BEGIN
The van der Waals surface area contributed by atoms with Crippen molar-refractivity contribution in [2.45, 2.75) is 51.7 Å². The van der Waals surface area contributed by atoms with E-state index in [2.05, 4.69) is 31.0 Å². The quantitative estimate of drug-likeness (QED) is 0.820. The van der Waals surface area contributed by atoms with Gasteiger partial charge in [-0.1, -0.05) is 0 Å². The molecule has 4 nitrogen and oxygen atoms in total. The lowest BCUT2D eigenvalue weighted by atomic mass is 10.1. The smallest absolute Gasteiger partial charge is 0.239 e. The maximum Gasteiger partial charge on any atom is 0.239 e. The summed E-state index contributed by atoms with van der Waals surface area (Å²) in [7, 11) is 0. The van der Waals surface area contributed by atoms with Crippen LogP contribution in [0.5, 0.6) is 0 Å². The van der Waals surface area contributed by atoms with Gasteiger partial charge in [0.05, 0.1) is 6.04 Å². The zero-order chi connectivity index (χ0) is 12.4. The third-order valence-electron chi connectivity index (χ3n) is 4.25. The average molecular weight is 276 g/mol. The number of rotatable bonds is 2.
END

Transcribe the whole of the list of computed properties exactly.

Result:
The van der Waals surface area contributed by atoms with Crippen molar-refractivity contribution in [2.45, 2.75) is 51.7 Å². The van der Waals surface area contributed by atoms with E-state index in [2.05, 4.69) is 31.0 Å². The quantitative estimate of drug-likeness (QED) is 0.820. The van der Waals surface area contributed by atoms with Gasteiger partial charge in [-0.1, -0.05) is 0 Å². The molecule has 4 nitrogen and oxygen atoms in total. The lowest BCUT2D eigenvalue weighted by atomic mass is 10.1. The smallest absolute Gasteiger partial charge is 0.239 e. The maximum Gasteiger partial charge on any atom is 0.239 e. The summed E-state index contributed by atoms with van der Waals surface area (Å²) in [7, 11) is 0. The van der Waals surface area contributed by atoms with Crippen LogP contribution in [0.5, 0.6) is 0 Å². The van der Waals surface area contributed by atoms with Gasteiger partial charge in [0.05, 0.1) is 6.04 Å². The zero-order chi connectivity index (χ0) is 12.4. The third-order valence-electron chi connectivity index (χ3n) is 4.25. The average molecular weight is 276 g/mol. The number of rotatable bonds is 2.